I. The Revelation to Cornelius.

A. The Person of Cornelius: (vss. 1 and 2)

1. His nationality and status in life:

a. Mentioned are his location, his name, his occupation, and the band of which he was the centurion.

b. What do these four facts indicate concerning Cornelius that is of importance for the narrative?

2. His spiritual disposition:

a. What facts are mentioned concerning Cornelius from the spiritual viewpoint?

b. Was Cornelius a proselyte?

c. What is the significance of these facts in relation to the conversion of Cornelius? Was Cornelius called out of rank heathendom through Peter’s preaching? Are these facts to be interpreted in such a way that Cornelius was worthy of having the gospel preached to him? Or do they mean that Cornelius was already a child of God before Peter preached to him, and that the Lord Himself purposefully prepared this devout and seeking Gentile with a view to Peter’s preaching of the Christ? In this same connection, we may ask whether there is any relation between Cornelius’ spiritual and religious background and the way in which Peter preaches to him after awhile? Does not Peter’s sermon presuppose a good deal of knowledge on Cornelius’ part? And does it not also presuppose a certain spiritual disposition of Cornelius?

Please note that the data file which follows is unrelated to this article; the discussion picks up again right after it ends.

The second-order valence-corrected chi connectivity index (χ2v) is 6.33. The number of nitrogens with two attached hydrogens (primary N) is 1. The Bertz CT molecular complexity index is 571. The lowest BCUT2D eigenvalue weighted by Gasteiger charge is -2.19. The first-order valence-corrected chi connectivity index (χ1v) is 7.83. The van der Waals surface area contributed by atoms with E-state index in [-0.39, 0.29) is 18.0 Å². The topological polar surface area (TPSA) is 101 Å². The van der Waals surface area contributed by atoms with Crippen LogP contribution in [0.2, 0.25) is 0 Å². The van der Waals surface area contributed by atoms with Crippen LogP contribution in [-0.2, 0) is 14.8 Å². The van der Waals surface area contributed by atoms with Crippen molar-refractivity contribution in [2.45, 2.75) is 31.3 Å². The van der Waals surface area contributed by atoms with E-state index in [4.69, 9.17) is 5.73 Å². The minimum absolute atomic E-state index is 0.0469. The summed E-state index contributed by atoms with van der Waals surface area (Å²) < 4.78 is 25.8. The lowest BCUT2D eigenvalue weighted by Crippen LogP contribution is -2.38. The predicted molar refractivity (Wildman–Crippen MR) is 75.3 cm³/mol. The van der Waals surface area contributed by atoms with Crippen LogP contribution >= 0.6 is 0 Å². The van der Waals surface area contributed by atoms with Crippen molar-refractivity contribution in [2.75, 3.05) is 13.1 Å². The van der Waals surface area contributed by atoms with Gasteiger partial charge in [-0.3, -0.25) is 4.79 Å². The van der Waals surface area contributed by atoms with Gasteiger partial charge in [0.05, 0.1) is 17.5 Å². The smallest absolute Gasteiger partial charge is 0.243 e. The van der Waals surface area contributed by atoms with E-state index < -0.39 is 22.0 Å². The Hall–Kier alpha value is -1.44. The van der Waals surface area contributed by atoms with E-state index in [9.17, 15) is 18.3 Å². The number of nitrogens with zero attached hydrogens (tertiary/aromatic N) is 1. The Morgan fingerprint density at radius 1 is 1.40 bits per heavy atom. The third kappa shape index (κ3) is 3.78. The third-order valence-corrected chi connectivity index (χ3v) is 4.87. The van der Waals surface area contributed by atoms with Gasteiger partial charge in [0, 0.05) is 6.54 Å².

B. The Manner of Revelation:

1. In the case of Cornelius, we read of a “vision.” In the case of Peter we read of a “trance” (vs. 10) and of a “vision” (vs. 17). Are they the same mode of revelation,or not? If not, what do the two have in common, and what distinguishes them?

2. Is there any connection between the vision, the time of day at which the vision was received, and the fact that Cornelius “prayed to God alway”?